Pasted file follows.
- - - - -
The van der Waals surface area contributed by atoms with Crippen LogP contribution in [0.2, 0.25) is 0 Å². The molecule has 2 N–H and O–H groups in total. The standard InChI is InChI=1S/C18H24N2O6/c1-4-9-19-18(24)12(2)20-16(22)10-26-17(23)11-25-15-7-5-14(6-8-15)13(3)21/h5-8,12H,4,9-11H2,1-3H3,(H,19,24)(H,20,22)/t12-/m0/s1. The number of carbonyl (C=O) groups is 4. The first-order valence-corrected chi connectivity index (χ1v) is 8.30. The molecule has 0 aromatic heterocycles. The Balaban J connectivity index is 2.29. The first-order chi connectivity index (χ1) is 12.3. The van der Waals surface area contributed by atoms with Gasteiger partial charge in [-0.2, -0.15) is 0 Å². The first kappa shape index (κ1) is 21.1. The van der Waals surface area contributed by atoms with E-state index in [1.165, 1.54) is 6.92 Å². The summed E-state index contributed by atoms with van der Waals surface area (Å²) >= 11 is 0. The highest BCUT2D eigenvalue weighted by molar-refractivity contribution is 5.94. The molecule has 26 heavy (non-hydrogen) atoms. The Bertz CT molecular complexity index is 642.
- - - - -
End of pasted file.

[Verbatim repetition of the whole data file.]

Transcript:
The van der Waals surface area contributed by atoms with Crippen LogP contribution in [0.2, 0.25) is 0 Å². The molecule has 2 N–H and O–H groups in total. The standard InChI is InChI=1S/C18H24N2O6/c1-4-9-19-18(24)12(2)20-16(22)10-26-17(23)11-25-15-7-5-14(6-8-15)13(3)21/h5-8,12H,4,9-11H2,1-3H3,(H,19,24)(H,20,22)/t12-/m0/s1. The number of carbonyl (C=O) groups is 4. The first-order valence-corrected chi connectivity index (χ1v) is 8.30. The molecule has 0 aromatic heterocycles. The Balaban J connectivity index is 2.29. The first-order chi connectivity index (χ1) is 12.3. The van der Waals surface area contributed by atoms with Gasteiger partial charge in [-0.2, -0.15) is 0 Å². The first kappa shape index (κ1) is 21.1. The van der Waals surface area contributed by atoms with E-state index in [1.165, 1.54) is 6.92 Å². The summed E-state index contributed by atoms with van der Waals surface area (Å²) >= 11 is 0. The highest BCUT2D eigenvalue weighted by molar-refractivity contribution is 5.94. The molecule has 26 heavy (non-hydrogen) atoms. The Bertz CT molecular complexity index is 642.